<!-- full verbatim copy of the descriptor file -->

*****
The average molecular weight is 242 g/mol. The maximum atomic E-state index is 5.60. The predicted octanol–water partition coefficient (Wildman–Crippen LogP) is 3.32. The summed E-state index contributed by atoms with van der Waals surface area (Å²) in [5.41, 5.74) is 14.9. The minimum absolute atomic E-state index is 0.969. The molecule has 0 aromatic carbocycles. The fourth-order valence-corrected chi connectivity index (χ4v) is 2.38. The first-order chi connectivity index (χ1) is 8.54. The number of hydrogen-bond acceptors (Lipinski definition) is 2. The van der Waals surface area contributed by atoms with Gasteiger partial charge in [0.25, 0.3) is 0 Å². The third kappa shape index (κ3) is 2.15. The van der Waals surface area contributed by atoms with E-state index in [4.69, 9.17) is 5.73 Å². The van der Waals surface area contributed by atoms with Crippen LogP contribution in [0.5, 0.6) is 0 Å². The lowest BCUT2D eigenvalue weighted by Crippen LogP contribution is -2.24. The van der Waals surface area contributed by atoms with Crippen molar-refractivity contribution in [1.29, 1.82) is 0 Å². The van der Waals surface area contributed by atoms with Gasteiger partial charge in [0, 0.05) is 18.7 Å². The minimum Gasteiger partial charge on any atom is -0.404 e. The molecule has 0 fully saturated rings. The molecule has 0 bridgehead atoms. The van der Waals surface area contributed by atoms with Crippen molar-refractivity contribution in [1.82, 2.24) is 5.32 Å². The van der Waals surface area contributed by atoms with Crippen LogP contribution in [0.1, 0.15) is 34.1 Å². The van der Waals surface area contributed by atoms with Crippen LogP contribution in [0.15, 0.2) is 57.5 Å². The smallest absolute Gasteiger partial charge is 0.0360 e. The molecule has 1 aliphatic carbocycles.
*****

The average molecular weight is 242 g/mol. The maximum atomic E-state index is 5.60. The predicted octanol–water partition coefficient (Wildman–Crippen LogP) is 3.32. The summed E-state index contributed by atoms with van der Waals surface area (Å²) in [5.41, 5.74) is 14.9. The minimum absolute atomic E-state index is 0.969. The molecule has 0 aromatic carbocycles. The fourth-order valence-corrected chi connectivity index (χ4v) is 2.38. The first-order chi connectivity index (χ1) is 8.54. The number of hydrogen-bond acceptors (Lipinski definition) is 2. The van der Waals surface area contributed by atoms with Gasteiger partial charge in [0.25, 0.3) is 0 Å². The third kappa shape index (κ3) is 2.15. The van der Waals surface area contributed by atoms with E-state index in [4.69, 9.17) is 5.73 Å². The van der Waals surface area contributed by atoms with Crippen LogP contribution in [0.5, 0.6) is 0 Å². The lowest BCUT2D eigenvalue weighted by Crippen LogP contribution is -2.24. The van der Waals surface area contributed by atoms with Crippen molar-refractivity contribution in [1.29, 1.82) is 0 Å². The van der Waals surface area contributed by atoms with Gasteiger partial charge in [0, 0.05) is 18.7 Å². The minimum Gasteiger partial charge on any atom is -0.404 e. The molecule has 0 fully saturated rings. The molecule has 0 bridgehead atoms. The van der Waals surface area contributed by atoms with Crippen molar-refractivity contribution in [1.82, 2.24) is 5.32 Å². The van der Waals surface area contributed by atoms with Crippen LogP contribution in [0.1, 0.15) is 34.1 Å². The van der Waals surface area contributed by atoms with Crippen LogP contribution in [0.15, 0.2) is 57.5 Å². The smallest absolute Gasteiger partial charge is 0.0360 e. The molecule has 1 aliphatic carbocycles.